State forests are managed for multiple-use objectives, including watershed protection, wildlife habitat, recreation and timber production. It should be noted that these lands are distinct from the forest preserve which is located within the Adirondack and Catskill State Parks. Washington County has both types of state lands with five state forests and the Carters Pond Wildlife Management Area to the south and large blocks of forest preserve in the northern towns of Fort Ann, Dresden and Putnam. There are also additional DEC lands near Whitehall that are outside the Adirondack Park. All of these are covered by Unit Management Plans with one being recently completed for the five state forests and Carters Pond.Several meetings were held at the Cambridge High School to gather public input. For maps and more information on the UMP try contacting Senior Forester Ben Thomas at the Warrensburg DEC office (518-623-1200).
But in my reading I've come across curiosities that begged for further investigation. Time to get back out there and poke around (however slowly). That's what I've been doing lately and I wanted to fill you in on what I've found.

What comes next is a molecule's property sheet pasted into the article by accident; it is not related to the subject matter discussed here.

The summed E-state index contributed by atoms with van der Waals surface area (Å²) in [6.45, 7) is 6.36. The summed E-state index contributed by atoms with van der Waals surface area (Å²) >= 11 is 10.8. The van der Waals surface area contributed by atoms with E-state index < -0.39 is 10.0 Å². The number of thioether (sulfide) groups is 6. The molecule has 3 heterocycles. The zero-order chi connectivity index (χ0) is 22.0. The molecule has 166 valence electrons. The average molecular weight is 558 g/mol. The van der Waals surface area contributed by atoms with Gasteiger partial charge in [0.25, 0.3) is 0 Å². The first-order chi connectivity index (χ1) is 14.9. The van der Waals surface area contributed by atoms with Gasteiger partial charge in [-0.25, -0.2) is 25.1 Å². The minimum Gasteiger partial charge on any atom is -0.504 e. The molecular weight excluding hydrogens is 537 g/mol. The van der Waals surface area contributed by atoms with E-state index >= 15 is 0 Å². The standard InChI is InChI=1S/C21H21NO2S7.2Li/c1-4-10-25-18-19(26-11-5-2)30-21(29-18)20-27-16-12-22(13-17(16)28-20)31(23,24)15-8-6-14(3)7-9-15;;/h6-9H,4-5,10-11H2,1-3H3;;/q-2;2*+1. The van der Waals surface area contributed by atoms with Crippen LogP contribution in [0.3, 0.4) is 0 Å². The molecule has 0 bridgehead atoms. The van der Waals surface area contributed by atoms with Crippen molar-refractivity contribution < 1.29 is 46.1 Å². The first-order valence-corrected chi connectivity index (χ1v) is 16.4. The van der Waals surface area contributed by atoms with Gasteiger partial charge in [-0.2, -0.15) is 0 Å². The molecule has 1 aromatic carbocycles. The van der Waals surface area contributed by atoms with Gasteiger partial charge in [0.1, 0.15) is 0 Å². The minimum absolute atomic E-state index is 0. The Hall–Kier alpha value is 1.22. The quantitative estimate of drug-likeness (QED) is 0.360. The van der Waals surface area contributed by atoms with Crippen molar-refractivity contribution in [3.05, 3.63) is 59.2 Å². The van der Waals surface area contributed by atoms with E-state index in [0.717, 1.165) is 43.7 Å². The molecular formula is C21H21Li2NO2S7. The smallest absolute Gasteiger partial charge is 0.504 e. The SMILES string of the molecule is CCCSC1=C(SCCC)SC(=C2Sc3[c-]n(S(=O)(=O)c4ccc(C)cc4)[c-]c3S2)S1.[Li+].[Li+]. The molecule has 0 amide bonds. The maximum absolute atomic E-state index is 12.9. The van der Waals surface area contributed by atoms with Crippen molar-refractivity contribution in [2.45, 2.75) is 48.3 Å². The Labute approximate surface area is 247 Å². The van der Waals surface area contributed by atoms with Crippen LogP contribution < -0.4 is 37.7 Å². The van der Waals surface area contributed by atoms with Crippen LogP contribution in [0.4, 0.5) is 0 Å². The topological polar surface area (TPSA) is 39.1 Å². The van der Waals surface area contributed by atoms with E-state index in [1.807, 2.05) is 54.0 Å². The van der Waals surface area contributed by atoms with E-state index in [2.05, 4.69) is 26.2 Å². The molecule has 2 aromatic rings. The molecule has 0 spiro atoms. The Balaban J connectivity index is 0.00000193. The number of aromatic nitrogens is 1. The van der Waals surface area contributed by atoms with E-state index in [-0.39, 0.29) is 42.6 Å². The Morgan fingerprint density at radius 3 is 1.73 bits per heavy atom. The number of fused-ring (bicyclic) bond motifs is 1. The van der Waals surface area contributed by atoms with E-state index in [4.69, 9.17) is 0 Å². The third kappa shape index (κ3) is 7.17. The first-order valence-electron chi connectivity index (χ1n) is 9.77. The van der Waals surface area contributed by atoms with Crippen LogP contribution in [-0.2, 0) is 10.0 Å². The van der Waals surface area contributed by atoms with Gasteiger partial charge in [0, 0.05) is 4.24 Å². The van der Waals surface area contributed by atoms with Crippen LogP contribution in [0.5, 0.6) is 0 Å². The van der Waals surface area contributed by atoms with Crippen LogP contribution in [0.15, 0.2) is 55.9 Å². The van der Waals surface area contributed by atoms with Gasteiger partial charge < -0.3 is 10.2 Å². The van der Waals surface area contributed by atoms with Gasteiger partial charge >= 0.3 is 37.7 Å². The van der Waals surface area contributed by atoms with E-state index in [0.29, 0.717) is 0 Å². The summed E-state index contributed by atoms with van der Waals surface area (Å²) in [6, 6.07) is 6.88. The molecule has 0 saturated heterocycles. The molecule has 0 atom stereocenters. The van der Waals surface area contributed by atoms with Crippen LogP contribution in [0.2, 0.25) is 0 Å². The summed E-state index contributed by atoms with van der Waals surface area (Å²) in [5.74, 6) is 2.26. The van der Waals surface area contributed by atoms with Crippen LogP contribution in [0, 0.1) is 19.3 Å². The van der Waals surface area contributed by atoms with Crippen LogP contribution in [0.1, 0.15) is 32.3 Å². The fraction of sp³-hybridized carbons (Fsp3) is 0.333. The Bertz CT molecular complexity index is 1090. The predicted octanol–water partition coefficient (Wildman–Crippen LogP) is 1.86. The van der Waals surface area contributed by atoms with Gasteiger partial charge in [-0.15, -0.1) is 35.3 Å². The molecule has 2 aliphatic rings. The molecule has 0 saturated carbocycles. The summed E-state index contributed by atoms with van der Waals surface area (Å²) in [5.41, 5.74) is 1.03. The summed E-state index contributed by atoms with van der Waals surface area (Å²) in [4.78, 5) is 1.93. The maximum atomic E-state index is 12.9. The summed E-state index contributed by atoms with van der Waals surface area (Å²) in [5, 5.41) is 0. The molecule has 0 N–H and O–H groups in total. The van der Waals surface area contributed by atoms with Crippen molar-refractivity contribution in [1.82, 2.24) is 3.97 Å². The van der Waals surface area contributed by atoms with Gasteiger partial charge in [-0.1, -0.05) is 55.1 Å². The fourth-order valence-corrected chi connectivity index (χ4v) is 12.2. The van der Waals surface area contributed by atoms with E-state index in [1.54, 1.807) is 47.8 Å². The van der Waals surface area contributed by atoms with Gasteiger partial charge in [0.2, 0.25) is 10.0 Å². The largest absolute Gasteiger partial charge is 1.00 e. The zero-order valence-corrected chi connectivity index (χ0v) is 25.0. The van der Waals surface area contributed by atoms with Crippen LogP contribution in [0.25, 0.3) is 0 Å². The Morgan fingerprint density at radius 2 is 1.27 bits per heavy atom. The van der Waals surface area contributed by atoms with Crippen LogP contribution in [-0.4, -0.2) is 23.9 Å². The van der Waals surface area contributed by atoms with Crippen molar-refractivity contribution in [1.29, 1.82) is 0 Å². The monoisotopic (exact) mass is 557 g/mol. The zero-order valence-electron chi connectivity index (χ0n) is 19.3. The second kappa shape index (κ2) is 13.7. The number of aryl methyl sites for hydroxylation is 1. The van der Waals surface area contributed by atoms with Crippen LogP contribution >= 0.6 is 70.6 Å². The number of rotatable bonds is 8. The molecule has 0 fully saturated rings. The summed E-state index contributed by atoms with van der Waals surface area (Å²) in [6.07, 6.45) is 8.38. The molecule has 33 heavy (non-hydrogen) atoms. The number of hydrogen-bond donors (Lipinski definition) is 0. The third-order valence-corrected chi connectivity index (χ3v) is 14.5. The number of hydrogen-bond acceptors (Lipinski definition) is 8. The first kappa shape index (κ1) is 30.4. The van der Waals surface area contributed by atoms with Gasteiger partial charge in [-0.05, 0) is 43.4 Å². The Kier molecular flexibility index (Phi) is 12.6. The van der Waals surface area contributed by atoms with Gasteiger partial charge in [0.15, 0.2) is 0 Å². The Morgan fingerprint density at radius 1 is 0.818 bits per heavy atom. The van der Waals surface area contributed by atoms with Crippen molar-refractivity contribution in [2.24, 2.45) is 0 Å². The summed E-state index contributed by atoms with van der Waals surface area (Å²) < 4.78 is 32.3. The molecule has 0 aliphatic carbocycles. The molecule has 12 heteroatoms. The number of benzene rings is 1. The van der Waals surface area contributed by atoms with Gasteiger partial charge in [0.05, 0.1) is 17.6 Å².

From the parking pull-off on Eagleville Road a fisherman's path leads upstream. You can wander for a half-mile or so before coming to the Battenkill Lodge's private property. The bank here is lined with picturesque sycamores and cottonwoods. In summer it's lush with ferns and wildflowers. There are old river channels and traces of a dam associated with a large woolen mill which once dominated Eagleville. All that's left are a few foundations. Gifted photojournalist Grey Villet lived across the stream and the noted sportsman/writer Lee Wulff owned a swath of riverbank here. Now, a noted blogger pays taxes on a little chunk of it.
If this post's title sounds familiar, it's because I've just finished reading Norman Maclean's A River Runs Through It. For the third (or is it the fourth?) time. It's set in 1930's era western Montana, but it makes me think of the Battenkill. In 1992 Robert Redford turned the story into a movie starring Brad Pitt. I haven't seen the film but it's only been out for about 25 years. What's the rush? I'm more of a reading type guy and Maclean's writing is to be savored. The novella's opening and closing lines are literary gems. It's the tale of two brothers, the complicated web of emotions within a family and what we can and cannot do for one another. Rivers and fly-fishing are almost like characters in the book. The Big Blackfoot and the Elkhorn are the stages where Norman and his brother Paul's drama unspools. This is literature of place at its best. Hope you get to read it soon.